Reasons You’ll Hate Living in the Suburbs: Because you don’t need all that extra space!

Space.  It’s why people move to the suburbs.  They need space. Space for their kids,. Space for their dogs.  Space for all their STUFF.  More space.  People like this guy love talking about all their extra bedrooms, and their closets, and all their square footage.

But why?  How much space do people really need? For about 10 years, I lived in about 600 square feet. Then, for a few years, about 2,000 square feet.  And now that I’m in the suburbs, about 4,500 square feet.  But even with all that space, I’m not sure that my everyday life is all that much different.  Whether I’m in 600, or 2,000, or 4,500 square feet, I spend about 90% of my time in only about 300 square feet in total: kitchen, couch, bed.  I eat, I lounge, I sleep.  That’s my life.

Indeed, I’ve been reading about this new “micro” apartment movement – the proposal to create affordable sub-300 square foot apartments in Manhattan.  Think about what 300 square feet is – about a 20’x15’ room, including space for closets and a kitchen.  As long as there’s a wall where I can put a flat screen, I think that would be fine.  For me, I mean.  I’m not sure what I’d do with the kid and the wife. Or the dog.  Then again, if I suggested to my wife that we go live in a 300 square foot space, I’m pretty sure she’d divorce me and take all my money, so a micro apartment would be all that I’d need or could afford.

So a micro apartment might be a little extreme.  But on the other hand, so is 4,500 square feet. For example, let’s examine all the basically useless space in my home:

  • Living room.  It’s the nicest room in my home: lovely couches, a fireplace, floor-to-ceiling views of the Hudson, just gorgeous. And I’m never in there.  No TV.  I don’t spend a lot of time in rooms without TVs in them.
  • Dining room.  Big table.  Seats 10 people.  But we’re not 10 people.  It’s me, my wife, and my kid, and my kid sits at his own chair.  That’s like two-and-a-half people.  (The dog isn’t allowed to sit at the table, but try telling him that.)  So the dining room has pretty much become an expensive place to put the mail, at least until my wife agrees to my proposal that we eat at opposite ends of the table, like fabulously rich people with servants do in the movies.
  • Study.  Beautiful wood-paneled library/study with bookshelves and two separate desk spots, where I keep the desktop computer that I never use because 99% of the time I open up a laptop sitting on the couch.
  • Guest Bedrooms.  Two of them for the guests that we never invite over.  Part of it is that we dramatically overestimated the number of people who would be eager to visit us in the suburbs.  The other part is that I hate guests.  (If you’re a friend who is reading this and has stayed over at our place, let me make clear that I’m not talking about YOU, I’m talking about those OTHER guests).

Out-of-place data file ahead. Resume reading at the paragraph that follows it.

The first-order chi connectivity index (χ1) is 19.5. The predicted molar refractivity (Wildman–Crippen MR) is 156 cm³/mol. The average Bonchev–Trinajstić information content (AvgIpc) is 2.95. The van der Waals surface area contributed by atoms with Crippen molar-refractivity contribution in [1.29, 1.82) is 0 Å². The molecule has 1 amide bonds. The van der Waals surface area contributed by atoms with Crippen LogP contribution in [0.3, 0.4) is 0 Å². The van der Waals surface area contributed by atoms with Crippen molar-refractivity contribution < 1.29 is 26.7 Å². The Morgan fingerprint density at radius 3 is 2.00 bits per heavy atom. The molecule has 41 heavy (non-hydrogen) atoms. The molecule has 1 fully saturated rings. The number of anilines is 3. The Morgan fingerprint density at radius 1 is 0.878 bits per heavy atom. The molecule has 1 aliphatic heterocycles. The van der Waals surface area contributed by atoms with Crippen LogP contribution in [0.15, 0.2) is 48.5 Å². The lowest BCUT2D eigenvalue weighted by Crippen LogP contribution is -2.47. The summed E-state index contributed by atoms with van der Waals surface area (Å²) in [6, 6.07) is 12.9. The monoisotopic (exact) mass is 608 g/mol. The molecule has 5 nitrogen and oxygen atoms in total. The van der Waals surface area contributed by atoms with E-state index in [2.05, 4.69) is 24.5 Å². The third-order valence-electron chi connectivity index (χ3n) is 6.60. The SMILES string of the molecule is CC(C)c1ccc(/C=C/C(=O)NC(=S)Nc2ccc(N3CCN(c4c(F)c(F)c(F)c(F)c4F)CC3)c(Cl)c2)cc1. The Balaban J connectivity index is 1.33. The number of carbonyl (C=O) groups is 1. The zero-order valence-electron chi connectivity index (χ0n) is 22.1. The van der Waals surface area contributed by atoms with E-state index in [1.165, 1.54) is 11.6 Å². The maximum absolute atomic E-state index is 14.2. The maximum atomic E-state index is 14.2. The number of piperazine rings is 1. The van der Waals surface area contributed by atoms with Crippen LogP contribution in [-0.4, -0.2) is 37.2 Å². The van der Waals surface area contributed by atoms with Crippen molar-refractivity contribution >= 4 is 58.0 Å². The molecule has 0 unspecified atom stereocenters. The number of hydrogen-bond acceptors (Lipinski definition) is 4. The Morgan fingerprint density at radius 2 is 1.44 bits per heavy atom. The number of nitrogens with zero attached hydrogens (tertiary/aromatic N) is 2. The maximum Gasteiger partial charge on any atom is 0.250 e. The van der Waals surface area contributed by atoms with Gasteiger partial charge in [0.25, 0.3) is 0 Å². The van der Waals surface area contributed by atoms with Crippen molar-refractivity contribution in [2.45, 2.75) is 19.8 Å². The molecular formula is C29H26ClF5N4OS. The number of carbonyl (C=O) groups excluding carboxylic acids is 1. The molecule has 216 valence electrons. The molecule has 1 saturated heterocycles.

You see my point? I have a lot of places in my home where you could hide a dead body, and I wouldn’t discover it for weeks.  For all I know, there’s a dead body in my guest bedroom right now.  I really should check.

And you know what you need to do with all that space? You need to fill it with expensive furniture that you’ll never actually sit on.  And you know how you get that expensive furniture? You hire a decorator/designer, most of whom like to be paid for their work.  So much for all that money you save living in the suburbs.

So why do we do it?  Why do we feel compelled to get a big home with all that extra space?  I’ll tell you why.

It’s to make all you city people jealous.

We need all that extra space so on the rare occasion when we get you all to come out to the suburbs, we can see the look on your face when you see that our closet is bigger than your bedroom.  The suburban shock and awe.  That’s what makes everything worth it.  “Look, I have a room just for my computer! Suck on THAT!”

Suburban space is the ultimate extravagance, the real estate equivalent to dangling a $25,000 watch on your wrist.  You don’t need it, but you get it and flaunt it because you want everyone else to envy it.  Suburbanites will never admit that we never eat in the dining room, or that we use our pools about three times a year, because we need to justify our move to the burbs.  If we left the city to get a perfectly usable and unimpressive 2,500 square feet, we’d never have anything to hold over the heads of our city friends.  All that extra space is the solace we take for not having good bars.

All that said, I want to make one thing perfectly clear: if you live in the city, and come visit me, you absolutely need to marvel and gush over all the space I have or you’re not going to be invited back.  It’s only polite.